Cross‐sectional associations of albuminuria among Aboriginal and Torres Strait Islander adults: the eGFR Study

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Excerpt

Albuminuria is an indicator of microvascular injury1, the metabolic syndrome, diabetic and non‐diabetic chronic kidney disease (CKD) and excess cardiovascular disease mortality.2 Guidelines have recently recommended CKD screening and staging using both albuminuria and estimated glomerular filtration rate (eGFR).2 Local and national clinical management guidelines for CKD also recommend renoprotective medication use.5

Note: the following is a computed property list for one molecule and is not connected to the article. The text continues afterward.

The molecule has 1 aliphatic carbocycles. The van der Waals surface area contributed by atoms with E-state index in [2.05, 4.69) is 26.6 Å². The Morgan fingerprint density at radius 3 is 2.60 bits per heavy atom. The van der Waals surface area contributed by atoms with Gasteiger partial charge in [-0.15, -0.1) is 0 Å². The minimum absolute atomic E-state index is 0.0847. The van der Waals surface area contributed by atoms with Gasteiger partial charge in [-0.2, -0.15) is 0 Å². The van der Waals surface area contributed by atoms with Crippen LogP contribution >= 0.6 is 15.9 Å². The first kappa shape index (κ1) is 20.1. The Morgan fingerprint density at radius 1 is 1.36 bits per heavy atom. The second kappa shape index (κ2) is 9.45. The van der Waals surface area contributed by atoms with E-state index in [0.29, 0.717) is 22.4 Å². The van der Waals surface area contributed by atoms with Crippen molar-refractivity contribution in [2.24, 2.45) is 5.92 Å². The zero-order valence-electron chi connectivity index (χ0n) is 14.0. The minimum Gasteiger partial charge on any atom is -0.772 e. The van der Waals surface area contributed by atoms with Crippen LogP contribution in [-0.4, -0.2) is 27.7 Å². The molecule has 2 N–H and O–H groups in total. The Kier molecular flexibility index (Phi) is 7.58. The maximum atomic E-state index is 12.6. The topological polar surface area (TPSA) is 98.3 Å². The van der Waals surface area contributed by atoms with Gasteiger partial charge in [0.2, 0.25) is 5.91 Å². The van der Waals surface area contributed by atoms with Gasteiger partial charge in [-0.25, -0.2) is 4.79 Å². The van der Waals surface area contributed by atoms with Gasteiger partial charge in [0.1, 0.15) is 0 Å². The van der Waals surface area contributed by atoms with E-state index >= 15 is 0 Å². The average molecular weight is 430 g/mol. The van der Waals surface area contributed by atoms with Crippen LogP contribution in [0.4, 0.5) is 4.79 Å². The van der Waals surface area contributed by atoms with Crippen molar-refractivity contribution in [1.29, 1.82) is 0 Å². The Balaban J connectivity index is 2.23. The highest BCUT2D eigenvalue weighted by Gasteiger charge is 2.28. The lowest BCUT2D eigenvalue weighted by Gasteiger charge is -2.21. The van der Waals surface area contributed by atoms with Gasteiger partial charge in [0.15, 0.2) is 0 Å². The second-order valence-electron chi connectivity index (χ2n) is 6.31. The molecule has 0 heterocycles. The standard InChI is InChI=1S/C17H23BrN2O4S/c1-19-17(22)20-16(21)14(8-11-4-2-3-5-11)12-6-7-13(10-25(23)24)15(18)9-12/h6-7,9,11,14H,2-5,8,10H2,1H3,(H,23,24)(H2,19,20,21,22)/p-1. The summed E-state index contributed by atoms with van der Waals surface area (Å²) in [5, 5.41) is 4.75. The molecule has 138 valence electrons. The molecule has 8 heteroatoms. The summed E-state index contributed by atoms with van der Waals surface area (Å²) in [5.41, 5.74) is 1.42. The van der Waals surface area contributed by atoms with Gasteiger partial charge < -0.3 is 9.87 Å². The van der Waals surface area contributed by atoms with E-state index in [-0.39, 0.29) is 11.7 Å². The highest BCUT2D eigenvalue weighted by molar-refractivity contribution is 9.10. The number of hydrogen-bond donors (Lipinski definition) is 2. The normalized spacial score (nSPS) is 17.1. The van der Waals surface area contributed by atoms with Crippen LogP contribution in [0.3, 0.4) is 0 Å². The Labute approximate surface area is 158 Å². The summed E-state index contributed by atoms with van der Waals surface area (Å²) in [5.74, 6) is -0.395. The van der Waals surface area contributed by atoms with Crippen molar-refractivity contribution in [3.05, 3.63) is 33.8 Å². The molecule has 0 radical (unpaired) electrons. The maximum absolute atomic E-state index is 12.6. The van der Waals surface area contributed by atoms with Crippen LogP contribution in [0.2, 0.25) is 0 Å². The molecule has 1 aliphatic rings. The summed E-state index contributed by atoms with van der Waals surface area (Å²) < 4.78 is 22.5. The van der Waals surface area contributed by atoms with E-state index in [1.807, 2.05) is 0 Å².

Albuminuria without impaired GFR,7 or which precedes diabetes is a common CKD presentation in Aboriginal and Torres Strait Islander (TSI) people of northern Australia. In this population, albuminuria has been linked with overweight, dialysis dependent end stage kidney disease (ESKD) and mortality.8 Understanding the associations of albuminuria among Aboriginal and Torres Strait Islander people, such as the consistency of clinical prescribing practices for adults with CKD, may highlight health system and broader health promotion measures for ESKD prevention. Our aim was to describe the clinical, anthropometric and biochemical associations of albuminuria among volunteering Aboriginal and Torres Strait Islander adults within different levels of kidney function living across large regions of northern and Central Australia.
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